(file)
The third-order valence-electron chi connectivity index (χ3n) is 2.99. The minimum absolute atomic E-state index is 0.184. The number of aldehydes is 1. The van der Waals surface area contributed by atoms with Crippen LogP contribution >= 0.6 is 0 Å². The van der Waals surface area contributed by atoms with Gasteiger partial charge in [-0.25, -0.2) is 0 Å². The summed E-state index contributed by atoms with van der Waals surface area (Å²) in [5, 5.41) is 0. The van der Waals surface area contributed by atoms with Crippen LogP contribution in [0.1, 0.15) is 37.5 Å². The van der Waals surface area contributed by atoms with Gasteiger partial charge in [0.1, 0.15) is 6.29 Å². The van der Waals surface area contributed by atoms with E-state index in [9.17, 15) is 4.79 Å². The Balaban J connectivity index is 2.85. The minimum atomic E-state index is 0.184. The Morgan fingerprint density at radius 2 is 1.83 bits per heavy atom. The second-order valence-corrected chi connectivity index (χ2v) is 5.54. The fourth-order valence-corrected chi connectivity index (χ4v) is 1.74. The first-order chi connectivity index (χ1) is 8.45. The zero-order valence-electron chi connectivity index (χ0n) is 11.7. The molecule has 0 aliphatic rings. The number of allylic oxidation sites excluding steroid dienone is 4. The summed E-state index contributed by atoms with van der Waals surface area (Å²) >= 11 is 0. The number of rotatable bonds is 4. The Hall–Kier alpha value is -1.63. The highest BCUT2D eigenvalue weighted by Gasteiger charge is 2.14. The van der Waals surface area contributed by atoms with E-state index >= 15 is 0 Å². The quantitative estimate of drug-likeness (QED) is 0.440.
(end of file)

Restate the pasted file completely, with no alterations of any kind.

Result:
The third-order valence-electron chi connectivity index (χ3n) is 2.99. The minimum absolute atomic E-state index is 0.184. The number of aldehydes is 1. The van der Waals surface area contributed by atoms with Crippen LogP contribution >= 0.6 is 0 Å². The van der Waals surface area contributed by atoms with Gasteiger partial charge in [-0.25, -0.2) is 0 Å². The summed E-state index contributed by atoms with van der Waals surface area (Å²) in [5, 5.41) is 0. The van der Waals surface area contributed by atoms with Crippen LogP contribution in [0.1, 0.15) is 37.5 Å². The van der Waals surface area contributed by atoms with Gasteiger partial charge in [0.1, 0.15) is 6.29 Å². The van der Waals surface area contributed by atoms with E-state index in [9.17, 15) is 4.79 Å². The Balaban J connectivity index is 2.85. The minimum atomic E-state index is 0.184. The Morgan fingerprint density at radius 2 is 1.83 bits per heavy atom. The second-order valence-corrected chi connectivity index (χ2v) is 5.54. The fourth-order valence-corrected chi connectivity index (χ4v) is 1.74. The first-order chi connectivity index (χ1) is 8.45. The zero-order valence-electron chi connectivity index (χ0n) is 11.7. The molecule has 0 aliphatic rings. The number of allylic oxidation sites excluding steroid dienone is 4. The summed E-state index contributed by atoms with van der Waals surface area (Å²) >= 11 is 0. The number of rotatable bonds is 4. The Hall–Kier alpha value is -1.63. The highest BCUT2D eigenvalue weighted by Gasteiger charge is 2.14. The van der Waals surface area contributed by atoms with E-state index >= 15 is 0 Å². The quantitative estimate of drug-likeness (QED) is 0.440.